PRINT December 1977

Andy Warhol’s “Folk and Funk”

“FOLK AND FUNK,” ANDY WARHOL’S collection of American objects at the Museum of American Folk Art, was introduced at a benefit preview that itself might have been part of the artistic statement being made. Diana Vreeland, Louise Nevelson, Merce Cunningham, Ethel Scull, Geoffrey Holder et al. jammed into the two rooms on West Fifty-Third Street where the collection is displayed to sip champagne and exchange body contact, then moved along to the Seagram Building lobby for cocktails and to The Four Seasons for veal scallopine and dancing. A nifty party, it sounds like, and what if nobody got a chance to look at the stuff? They could always go back and look at it later, in case they hadn’t already seen it at Andy’s place, which they probably had. In fact, Warhol, with the instinct for paradox that is at the heart of his talent, had with the museum’s help contrived the perfectly appropriate event to introduce the show—an epitome of dernier cri to show off and point up an epitome of vieux jeux.

But I won’t go on about Warhol’s personality or the relationship between Warhol’s artistic sensibility and his folk art collection, except to say that I am sorry if Warhol said at a preview party, as reported in the Times, that “funk means junk”; funk as I understand it means more than that, and Warhol’s collection eloquently emphasizes the point. The esthetic-personality question is well covered in the catalogue essay, in which the guest curators, Sandra Brant and Elissa Cullman, point out sensibly that American commercial imagery is near the heart of both Warhol’s art and his folk art collection, and go on to tell us that as a collector Andy never haggles over prices and always pays promptly, but that, on the other hand, he is “always looking for that five-dollar object that’s really worth a million.” (To embrace a traditional bourgeois vice at the very moment the bourgeoisie is learning to renounce it is of course pure Warhol.)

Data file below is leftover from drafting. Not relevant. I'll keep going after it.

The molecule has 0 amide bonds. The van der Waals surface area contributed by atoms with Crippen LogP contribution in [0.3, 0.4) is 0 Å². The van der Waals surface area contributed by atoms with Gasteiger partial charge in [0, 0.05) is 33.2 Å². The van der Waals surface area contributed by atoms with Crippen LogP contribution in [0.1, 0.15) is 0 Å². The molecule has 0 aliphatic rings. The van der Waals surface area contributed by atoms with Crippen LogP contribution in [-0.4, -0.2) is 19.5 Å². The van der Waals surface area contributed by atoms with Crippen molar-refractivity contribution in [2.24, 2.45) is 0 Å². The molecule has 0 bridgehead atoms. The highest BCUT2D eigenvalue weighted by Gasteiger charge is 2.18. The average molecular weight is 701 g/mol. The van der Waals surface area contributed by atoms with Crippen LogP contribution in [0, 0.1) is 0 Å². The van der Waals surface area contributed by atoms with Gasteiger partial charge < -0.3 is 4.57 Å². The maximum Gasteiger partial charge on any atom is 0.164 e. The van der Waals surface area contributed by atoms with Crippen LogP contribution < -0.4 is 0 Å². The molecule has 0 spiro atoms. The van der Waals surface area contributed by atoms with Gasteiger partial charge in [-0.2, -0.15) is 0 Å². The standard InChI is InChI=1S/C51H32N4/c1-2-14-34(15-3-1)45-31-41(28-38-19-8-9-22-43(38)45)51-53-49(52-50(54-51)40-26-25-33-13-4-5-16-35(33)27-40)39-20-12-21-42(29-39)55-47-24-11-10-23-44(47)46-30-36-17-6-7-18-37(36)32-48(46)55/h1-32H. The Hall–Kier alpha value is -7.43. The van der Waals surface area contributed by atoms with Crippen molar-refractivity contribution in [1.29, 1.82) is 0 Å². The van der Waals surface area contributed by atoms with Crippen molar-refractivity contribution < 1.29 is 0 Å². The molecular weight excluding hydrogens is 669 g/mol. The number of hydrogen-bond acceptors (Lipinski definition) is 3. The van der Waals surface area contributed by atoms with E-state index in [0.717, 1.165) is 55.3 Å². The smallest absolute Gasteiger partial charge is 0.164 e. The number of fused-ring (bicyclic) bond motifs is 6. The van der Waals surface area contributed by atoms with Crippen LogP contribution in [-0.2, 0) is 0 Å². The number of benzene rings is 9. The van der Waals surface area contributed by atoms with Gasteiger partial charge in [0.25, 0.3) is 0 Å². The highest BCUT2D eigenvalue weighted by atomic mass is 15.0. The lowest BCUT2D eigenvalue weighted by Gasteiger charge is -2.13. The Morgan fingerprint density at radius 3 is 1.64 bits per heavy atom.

The truth is that Warhol’s collection, paradoxically, is totally free of pretension. It reveals not a trendy or bourgeois baiting sensibility but rather a sound, nostalgic, deeply conservative one. There is nothing shocking or outré here, although even a casual student knows that much in American folk art is both shocking and outré. This collection would be of artistic interest if it were not Andy Warhol’s, even as an element of social interest is added by the identity of the celebrated collector.

Warhol had previously given public evidence of his feeling for “closets” and their contents in the “Raid the Icebox” exhibition that he selected from the storage vaults of the Museum of Art of the Rhode Island School of Design, in Providence, shown in 1969 and 1970 at the Rice University Institute for the Arts in Houston, the Isaac Delgado Museum in New Orleans, and the Rhode Island School of Design itself. I didn’t see that show, but, judging by its catalogue, the most striking feature was Warhol’s inclusion of secondhand (or even tenth-hand) objects, mostly American, en masse: a row of Windsor chairs, closetsful of umbrellas and parasols, and (apparently to the staff’s bewilderment) all of the hundreds of pairs of worn shoes and slippers that had been palmed off on the museum from time to time by thrifty philanthropists who had just cleaned out their own attics and closets. Indeed, the catalogue suggests that the effect was striking; Warhol knew, and communicated, the ineffable poignancy of cluttered attics, and especially of old shoes—the sickening tenderness, the regret, the guilt, the faint horror they can evoke. And so one should not be surprised to find special qualities in the present exhibition of Warhol’s own attic collection, for which the Providence event now seems to have served as a sort of curtain-raiser.

To begin with, Warhol shows a fine, sure touch in leaving broken, chipped, tarnished, or split objects in the condition in which he found them, so that they remain what they are, secondhand. And a fine, sure touch is also shown by the curators in showing the objects in casual disarray, as if they were in an actual attic: a pile of old linens lying on a handsome bench, a late 19th-century primitive painting of a shipwreck stacked on its side against a wall (where it belongs—it’s terrible), and a carousel horse simply lying on its side on the floor. None of this seems studied; the observer gets the illusion that he is being allowed to make discoveries for himself, a sign of the collector’s engaging and quite unexpected self-effacingness.